SOCIAL PROBLEMS February 2012

Since June 2011, I have been serving on the student advisory board of the journal  Social Problems. In that time, I have come across many wonderful social movement-related manuscripts. As issues come out, I will post about social movement-related articles included in those issues. Our first issue (February 2012), under Becky Pettit’s editorship at the University of Washington, includes several important contributions to the social movement area. For instance:

Holly J. McCammon – “Explaining Frame Variation: More Moderate and Radical Demands for Women’s Citizenship in the U.S. Women’s Jury Movements.”

While social movement scholars have added immeasurably to our knowledge of activist framing, few researchers analyze the circumstances leading to variation in the frames articulated by movement actors. In this study, I explore an important and understudied form of frame variation, whether activists use more moderate or more radical frames. Using framing data from the early twentieth-century U.S. women’s jury movements, I first show that activists offered both a more traditional and moderate difference frame, arguing that women should be permitted on juries because they would provide a unique female perspective in jury deliberations, and a more radical equality frame, stating that women had an equal right to sit on juries and they were as intellectually capable as men to do so. Second, I demonstrate that a combination of circumstances explains whether the jury activists were likely to articulate more moderate or more radical arguments. I find that frame variation is driven by activist organizational identities, a cultural and political resonance process, and a counterframing process. Findings from multinomial and binary logistic regression analyses reveal that all three processes influenced jury activist framing.

Daniel Jaffee – “Weak Coffee: Certification and Co-Optation in the Fair Trade Movement.”

The sociological literature on social movement organizations (SMOs) has come to recognize that under neoliberal globalization many SMOs have moved from an emphasis on the state as the locus of change toward a focus on corporations as targets. This shift has led some SMOs to turn to forms of market-based private regulatory action. The use of one such tactic—voluntary, third-party product certification—has grown substantially, as SMOs seek ways to hold stateless firms accountable. This article explores the case of the international fair trade movement, which aims to change the inequitable terms of global trade in commodities for small farmers, artisans, and waged laborers. Drawing from interviews with a range of fair trade participants, document analysis, and media coverage, the article describes fair trade’s growing relationship with multinational coffee firms, particularly Starbucks and Nestlé. It explores intra-movement conflicts over the terms for and the effects of corporate participation in fair trade, and illuminates tensions between conceptualizations of fair trade as movement, market, and system. The article makes two arguments. First, while fair trade has succeeded partially in reembedding market exchange within systems of social and moral relations, it has also proved susceptible to the power of corporate actors to disembed the alternative through a process of movement co-optation. Second, it argues that co-optation takes a unique form in the context of social movements whose principal tools to achieve social change are certification and labeling: it occurs primarily on the terrain of standards, in the form of weakening or dilution.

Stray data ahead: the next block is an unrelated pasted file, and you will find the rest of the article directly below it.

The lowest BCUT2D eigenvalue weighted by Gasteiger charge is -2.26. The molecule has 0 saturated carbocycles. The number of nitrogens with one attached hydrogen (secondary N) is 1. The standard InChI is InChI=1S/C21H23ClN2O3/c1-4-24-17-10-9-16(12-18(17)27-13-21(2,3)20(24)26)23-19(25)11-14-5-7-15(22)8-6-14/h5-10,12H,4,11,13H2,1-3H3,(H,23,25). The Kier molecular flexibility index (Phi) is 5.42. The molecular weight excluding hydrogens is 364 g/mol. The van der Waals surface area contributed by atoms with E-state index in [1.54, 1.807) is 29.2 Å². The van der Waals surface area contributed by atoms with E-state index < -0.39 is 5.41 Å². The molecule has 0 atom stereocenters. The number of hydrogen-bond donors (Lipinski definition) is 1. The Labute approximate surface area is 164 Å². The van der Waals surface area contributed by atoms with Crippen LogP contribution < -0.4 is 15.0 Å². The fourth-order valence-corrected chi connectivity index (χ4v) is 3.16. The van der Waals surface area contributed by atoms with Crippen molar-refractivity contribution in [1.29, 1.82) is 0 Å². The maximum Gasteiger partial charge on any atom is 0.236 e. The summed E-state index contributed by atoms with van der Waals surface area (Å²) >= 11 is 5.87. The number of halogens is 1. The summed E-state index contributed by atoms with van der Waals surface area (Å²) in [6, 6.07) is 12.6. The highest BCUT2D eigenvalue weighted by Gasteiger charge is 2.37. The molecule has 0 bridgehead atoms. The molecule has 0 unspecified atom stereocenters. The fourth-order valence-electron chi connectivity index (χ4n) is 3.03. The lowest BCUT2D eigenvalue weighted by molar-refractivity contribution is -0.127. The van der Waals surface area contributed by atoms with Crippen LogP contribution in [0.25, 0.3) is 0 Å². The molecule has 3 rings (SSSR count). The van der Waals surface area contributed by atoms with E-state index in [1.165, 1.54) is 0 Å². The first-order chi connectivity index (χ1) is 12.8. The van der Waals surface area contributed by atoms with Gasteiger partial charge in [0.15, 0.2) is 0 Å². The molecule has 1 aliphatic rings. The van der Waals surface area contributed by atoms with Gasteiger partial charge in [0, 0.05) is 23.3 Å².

David S. Meyer & Deana A. Rohlinger – “Big Books and Social Movements: A Myth of Ideas and Social Change.”

Explanations of the past both reflect and influence the way we think about the present and future. Like artists and politicians, social movements develop a “reputation” that includes a capsule history of a movement’s origins, goals, and impact. Both popular narratives and scholarly treatments identify four books published in the early 1960s as having spurred important social movements and government action. This “big book myth” provides a simple origins story for social movements, a version of an “immaculate conception” notion of social change. We compare the mythic accounts of feminist, environmental, anti-poverty, and consumer movements of the 1960s to fuller histories of these movements and find consistent distortions in the common big book narratives. Mythic accounts shorten the incubation time of social movements and omit the initiating efforts of government and political organizations. The myths develop and persist because they allow interested actors to package and contain a movement’s origins, explicitly suggesting that broad social dynamics replicate idealized individual conversion stories. They also allow actors to edit out complicated histories that could compromise the legitimacy of a movement or a set of policy reforms. These mythic accounts spread and persist because they simplify complicated social processes and offer analogues to the individual process of becoming active, but they may lead us to misunderstand the past and make misjudgments about collective action and social change in the future. We consider those implications and call for more research on the construction of myths about the past.

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